I was having lunch with a very dear friend of mine yesterday, who is also a very successful financial planner and advisor, who stunned me with an obvious question: "Has the dumb money become the smart money?"
What we were discussing is that, collectively, the majority of the conversations that we were having with our clients was "when will all of this Fed manipulation end in the next crash?"
What is more interesting is that, despite the media rhetoric about the surging bull market, the vast majority of our interactions with individuals has been focused on the preservation of their invested capital rather than chasing returns.
Of course, after two major bear markets, and now just barely getting back to even after 15 years, you can certainly understand their concerns.
As discussed yesterday, the Federal Reserve's monetary interventions have certainly boosted asset prices, but has done little for the real economy. With asset prices excessively extended and valuations at the second highest level in history, it seems to be a "fire in search of a match."
This is the crux of this weekend's reading list which is a variety of views on the Fed's latest actions and the potential of a major correction. But this reminds me of something I heard once about the "fear of flying:"
"The good news is that you will be the first to the scene of the crash."
1) Bond Market Got It Right by Josh Brown via The Reformed Broker
"This week’s FOMC statement and presser provides just one more example demonstrating the power of markets. The nation’s top economists had arrived at a consensus for the first Fed Funds rate hike of the cycle to take place at the June 2015 meeting. The bond market, stubbornly, had indicated a traders’ consensus that pegged the first rate hike for the September meeting or even later."
Read Also: Dot-Dot-Dot-Dash-Dash-Dash-Dot-Dot-Dot by Macro Man via Macro Man Blog
2) No Rate Hikes In 2015 by Peter Schiff via Yahoo
"The Fed has been bluffing the entire time,” says Schiff. “It has no intention of raising rates. But it can’t come clean and admit that, so it has to pretend that it is going to do something it’s not going to do,” he believes, “so it doesn’t reveal the fragility of the U.S. economy.“
Read Also: It's Already Too Late To Raise Interest Rates by Akin Oyedele via BI
And Read: Slow Growth For US Interest Rates by Alex Friedman via Project Syndicate
3) Ray Dalio Warns Fed Of 1937-Style Rate Risk by Henny Sender and Stephen Foley via FT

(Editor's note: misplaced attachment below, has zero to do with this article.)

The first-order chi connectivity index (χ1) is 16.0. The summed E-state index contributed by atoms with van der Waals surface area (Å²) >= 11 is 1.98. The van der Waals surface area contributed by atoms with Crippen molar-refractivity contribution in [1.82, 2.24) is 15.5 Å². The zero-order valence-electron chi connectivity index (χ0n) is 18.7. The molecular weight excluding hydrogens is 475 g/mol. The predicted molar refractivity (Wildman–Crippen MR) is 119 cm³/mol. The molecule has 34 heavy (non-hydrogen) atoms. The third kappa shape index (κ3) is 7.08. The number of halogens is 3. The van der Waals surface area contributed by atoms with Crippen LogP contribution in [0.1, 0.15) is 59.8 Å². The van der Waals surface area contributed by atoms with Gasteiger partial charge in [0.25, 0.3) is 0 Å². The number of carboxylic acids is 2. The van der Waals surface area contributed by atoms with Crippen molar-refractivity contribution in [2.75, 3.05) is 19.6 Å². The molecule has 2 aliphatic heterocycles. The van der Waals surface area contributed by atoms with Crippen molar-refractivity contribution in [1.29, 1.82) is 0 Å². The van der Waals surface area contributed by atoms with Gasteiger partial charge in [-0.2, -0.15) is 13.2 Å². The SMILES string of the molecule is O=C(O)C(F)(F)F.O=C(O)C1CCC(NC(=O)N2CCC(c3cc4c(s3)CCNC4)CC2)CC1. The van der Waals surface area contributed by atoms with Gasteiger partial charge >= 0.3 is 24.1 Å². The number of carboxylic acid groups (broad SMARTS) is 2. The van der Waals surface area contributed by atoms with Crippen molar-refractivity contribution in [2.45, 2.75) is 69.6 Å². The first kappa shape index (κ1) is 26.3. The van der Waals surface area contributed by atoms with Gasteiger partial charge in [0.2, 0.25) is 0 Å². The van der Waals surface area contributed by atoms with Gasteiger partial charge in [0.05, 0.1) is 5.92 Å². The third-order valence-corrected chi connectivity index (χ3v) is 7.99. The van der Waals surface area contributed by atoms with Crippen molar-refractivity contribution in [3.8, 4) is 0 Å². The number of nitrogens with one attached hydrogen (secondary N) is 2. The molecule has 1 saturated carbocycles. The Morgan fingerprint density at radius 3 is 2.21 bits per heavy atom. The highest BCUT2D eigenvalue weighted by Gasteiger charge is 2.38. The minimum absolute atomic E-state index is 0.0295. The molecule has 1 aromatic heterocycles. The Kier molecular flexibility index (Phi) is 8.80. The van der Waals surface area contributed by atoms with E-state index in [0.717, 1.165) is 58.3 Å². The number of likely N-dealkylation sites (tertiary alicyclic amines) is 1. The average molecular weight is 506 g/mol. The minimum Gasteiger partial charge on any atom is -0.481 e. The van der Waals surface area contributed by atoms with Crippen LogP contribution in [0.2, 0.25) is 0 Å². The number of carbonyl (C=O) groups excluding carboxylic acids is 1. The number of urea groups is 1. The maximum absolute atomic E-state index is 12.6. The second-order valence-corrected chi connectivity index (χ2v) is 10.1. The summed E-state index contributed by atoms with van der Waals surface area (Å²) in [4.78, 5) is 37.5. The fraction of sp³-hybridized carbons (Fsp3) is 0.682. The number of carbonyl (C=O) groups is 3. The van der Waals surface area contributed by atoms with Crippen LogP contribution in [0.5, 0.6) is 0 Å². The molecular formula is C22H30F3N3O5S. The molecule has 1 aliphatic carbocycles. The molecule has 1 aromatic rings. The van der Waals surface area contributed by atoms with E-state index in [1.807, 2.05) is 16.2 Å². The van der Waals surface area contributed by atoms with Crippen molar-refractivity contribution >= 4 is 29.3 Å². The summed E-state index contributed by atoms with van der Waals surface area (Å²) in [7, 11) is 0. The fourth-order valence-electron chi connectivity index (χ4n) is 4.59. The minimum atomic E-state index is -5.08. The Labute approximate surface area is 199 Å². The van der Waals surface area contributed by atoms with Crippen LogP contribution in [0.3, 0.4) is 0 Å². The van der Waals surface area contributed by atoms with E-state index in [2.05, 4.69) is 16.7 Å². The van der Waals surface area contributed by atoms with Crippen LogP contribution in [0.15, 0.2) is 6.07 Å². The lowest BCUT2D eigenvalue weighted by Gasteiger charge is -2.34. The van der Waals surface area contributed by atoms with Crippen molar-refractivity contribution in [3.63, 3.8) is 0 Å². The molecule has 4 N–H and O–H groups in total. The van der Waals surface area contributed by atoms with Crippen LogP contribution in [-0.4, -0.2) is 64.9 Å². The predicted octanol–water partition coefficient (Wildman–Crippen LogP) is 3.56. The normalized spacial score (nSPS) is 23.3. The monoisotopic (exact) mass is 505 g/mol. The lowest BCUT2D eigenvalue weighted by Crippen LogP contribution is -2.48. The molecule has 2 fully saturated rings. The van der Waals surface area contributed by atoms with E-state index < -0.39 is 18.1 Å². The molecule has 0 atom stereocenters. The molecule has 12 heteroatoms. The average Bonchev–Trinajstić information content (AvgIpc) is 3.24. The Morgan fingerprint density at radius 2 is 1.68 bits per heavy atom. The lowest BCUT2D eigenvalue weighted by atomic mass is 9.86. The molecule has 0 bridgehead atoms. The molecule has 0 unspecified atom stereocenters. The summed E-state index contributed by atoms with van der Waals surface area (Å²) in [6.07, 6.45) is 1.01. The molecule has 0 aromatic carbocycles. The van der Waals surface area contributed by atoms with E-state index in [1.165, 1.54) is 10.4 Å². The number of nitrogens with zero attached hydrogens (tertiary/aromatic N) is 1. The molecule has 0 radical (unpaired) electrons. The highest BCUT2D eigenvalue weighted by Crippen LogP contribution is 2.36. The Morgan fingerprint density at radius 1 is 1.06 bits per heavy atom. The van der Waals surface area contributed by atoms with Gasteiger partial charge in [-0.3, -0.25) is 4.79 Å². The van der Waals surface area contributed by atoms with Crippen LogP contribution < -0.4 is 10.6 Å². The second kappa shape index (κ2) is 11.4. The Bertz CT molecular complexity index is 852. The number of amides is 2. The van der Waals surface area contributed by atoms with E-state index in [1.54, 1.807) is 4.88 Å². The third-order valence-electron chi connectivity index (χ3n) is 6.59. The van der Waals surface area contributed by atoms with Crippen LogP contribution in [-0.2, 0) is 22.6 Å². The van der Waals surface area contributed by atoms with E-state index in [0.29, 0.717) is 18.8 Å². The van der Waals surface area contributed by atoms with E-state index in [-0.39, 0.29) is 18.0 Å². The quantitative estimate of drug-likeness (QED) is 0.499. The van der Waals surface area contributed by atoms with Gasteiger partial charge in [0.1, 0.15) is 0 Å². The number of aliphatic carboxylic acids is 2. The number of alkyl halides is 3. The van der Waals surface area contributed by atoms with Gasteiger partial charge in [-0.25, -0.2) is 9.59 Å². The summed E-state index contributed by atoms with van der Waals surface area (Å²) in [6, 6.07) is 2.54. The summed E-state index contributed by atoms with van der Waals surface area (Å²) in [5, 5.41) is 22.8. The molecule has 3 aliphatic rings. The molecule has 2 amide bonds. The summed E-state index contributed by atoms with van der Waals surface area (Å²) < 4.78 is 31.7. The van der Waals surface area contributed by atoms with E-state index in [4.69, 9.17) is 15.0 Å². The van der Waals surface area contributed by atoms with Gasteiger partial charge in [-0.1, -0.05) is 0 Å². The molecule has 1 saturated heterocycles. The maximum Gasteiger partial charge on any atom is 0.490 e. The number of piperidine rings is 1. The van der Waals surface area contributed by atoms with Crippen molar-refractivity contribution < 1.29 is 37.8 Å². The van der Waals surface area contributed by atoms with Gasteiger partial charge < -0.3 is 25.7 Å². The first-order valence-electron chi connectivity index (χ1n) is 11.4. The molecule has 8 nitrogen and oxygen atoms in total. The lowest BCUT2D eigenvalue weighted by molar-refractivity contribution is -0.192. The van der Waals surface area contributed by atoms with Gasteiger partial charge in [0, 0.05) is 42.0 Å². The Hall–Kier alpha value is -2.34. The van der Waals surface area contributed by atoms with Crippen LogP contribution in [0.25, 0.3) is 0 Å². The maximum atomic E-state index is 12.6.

"Ray Dalio, founder of the $165bn hedge fund group Bridgewater Associates, said in a note to clients and followers that he was avoiding large bets on the financial markets for fear that the Fed’s expected change of policy could have unintended consequences.
'We don’t know — nor does the Fed know — exactly how much tightening will knock over the apple cart,' Mr Dalio and Mark Dinner, his colleague, wrote. 'What we do hope the Fed knows, which we don’t know, is how exactly it will fix things if it knocks it over. We hope that they know that before they make a move that could knock over the apple cart.'
'We are cautious about our exposures,' they added: 'For the reasons explained, we do not want to have any concentrated bets, especially at this time.'"
But Also Read: IMF Fears Emerging Market Instability by James Crabtree via FT
4) The Black Swan In Plain Sight by Charlie Bilello via Pension Partners
"Based on Taleb’s criteria, it would seem that the Dollar’s advance over the past nine months would qualify as a Black Swan event. If King Dollar is indeed a Black Swan, though, why haven’t we seen reverberations in the U.S. equity market? Probably because it has not yet been elevated to that status among the consensus.
Similar to how stocks ignored the initial decline in housing in 2006-07, the stock market is dismissing the abnormal strength in the Dollar.
The bullish narrative that has supported shares has been that a strong dollar is a positive because it means U.S. growth is booming. A quick examination of the facts, though, dispels this notion as U.S. real GDP growth in this expansion continues at its slowest pace in history.
The truth is that the Dollar is strong this time around not because the U.S. economy is booming but because Europe and Japan (the largest components of the Dollar Index) are intent on crashing their currencies."
Read Also: Extremes In Every Pendulum by John Hussman via Hussman Funds
5) A Correction Is Still Coming by Rana Foroohar via Time
"Up until yesterday’s Fed meeting, America’s central bankers said they were going to be “patient” about the timing of an interest rate hike, which most experts believe will ultimately result in a significant stock market correction (see my recent column about why). So why did that make markets go up so dramatically yesterday?
Because everything else about the Fed’s communication said “we’re going to be more patient than ever” about when and how to raise rates. The central bank downgraded its forecast on the US economic recovery, saying that the pace of the recovery had “moderated somewhat,” in large part because of the strong dollar."
Read Also: The Stock Market Top Is In by David Stockman via Stockman's Contra Corner
And Read: The Next Bear Market Could Be A Whopper by Cam Hui via Humble Student Blog